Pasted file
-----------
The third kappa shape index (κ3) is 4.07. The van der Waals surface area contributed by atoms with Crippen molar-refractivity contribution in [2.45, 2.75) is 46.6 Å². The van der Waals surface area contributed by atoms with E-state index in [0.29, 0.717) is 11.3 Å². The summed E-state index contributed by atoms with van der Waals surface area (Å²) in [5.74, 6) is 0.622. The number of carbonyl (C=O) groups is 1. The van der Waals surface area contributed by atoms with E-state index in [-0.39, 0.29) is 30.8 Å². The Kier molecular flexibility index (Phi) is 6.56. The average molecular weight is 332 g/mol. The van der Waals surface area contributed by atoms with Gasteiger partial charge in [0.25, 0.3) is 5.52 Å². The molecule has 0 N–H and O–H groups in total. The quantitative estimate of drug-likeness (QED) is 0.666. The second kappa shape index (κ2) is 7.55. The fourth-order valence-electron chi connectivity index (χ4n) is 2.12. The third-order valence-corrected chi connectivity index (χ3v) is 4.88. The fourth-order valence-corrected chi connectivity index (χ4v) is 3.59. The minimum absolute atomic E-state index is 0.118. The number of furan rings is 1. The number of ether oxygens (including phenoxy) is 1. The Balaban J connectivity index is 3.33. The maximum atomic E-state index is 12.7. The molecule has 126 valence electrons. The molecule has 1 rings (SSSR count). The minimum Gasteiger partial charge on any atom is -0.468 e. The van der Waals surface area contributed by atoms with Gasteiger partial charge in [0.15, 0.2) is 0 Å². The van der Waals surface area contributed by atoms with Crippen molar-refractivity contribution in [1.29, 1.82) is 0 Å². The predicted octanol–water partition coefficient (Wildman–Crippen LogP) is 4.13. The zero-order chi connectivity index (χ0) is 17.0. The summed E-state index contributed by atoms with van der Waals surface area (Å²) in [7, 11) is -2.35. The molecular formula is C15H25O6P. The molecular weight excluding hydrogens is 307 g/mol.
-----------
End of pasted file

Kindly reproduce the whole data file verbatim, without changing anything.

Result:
The third kappa shape index (κ3) is 4.07. The van der Waals surface area contributed by atoms with Crippen molar-refractivity contribution in [2.45, 2.75) is 46.6 Å². The van der Waals surface area contributed by atoms with E-state index in [0.29, 0.717) is 11.3 Å². The summed E-state index contributed by atoms with van der Waals surface area (Å²) in [5.74, 6) is 0.622. The number of carbonyl (C=O) groups is 1. The van der Waals surface area contributed by atoms with E-state index in [-0.39, 0.29) is 30.8 Å². The Kier molecular flexibility index (Phi) is 6.56. The average molecular weight is 332 g/mol. The van der Waals surface area contributed by atoms with Gasteiger partial charge in [0.25, 0.3) is 5.52 Å². The molecule has 0 N–H and O–H groups in total. The quantitative estimate of drug-likeness (QED) is 0.666. The second kappa shape index (κ2) is 7.55. The fourth-order valence-electron chi connectivity index (χ4n) is 2.12. The third-order valence-corrected chi connectivity index (χ3v) is 4.88. The fourth-order valence-corrected chi connectivity index (χ4v) is 3.59. The minimum absolute atomic E-state index is 0.118. The number of furan rings is 1. The number of ether oxygens (including phenoxy) is 1. The Balaban J connectivity index is 3.33. The maximum atomic E-state index is 12.7. The molecule has 126 valence electrons. The molecule has 1 rings (SSSR count). The minimum Gasteiger partial charge on any atom is -0.468 e. The van der Waals surface area contributed by atoms with Gasteiger partial charge in [0.15, 0.2) is 0 Å². The van der Waals surface area contributed by atoms with Crippen molar-refractivity contribution in [1.29, 1.82) is 0 Å². The predicted octanol–water partition coefficient (Wildman–Crippen LogP) is 4.13. The zero-order chi connectivity index (χ0) is 17.0. The summed E-state index contributed by atoms with van der Waals surface area (Å²) in [7, 11) is -2.35. The molecular formula is C15H25O6P. The molecular weight excluding hydrogens is 307 g/mol.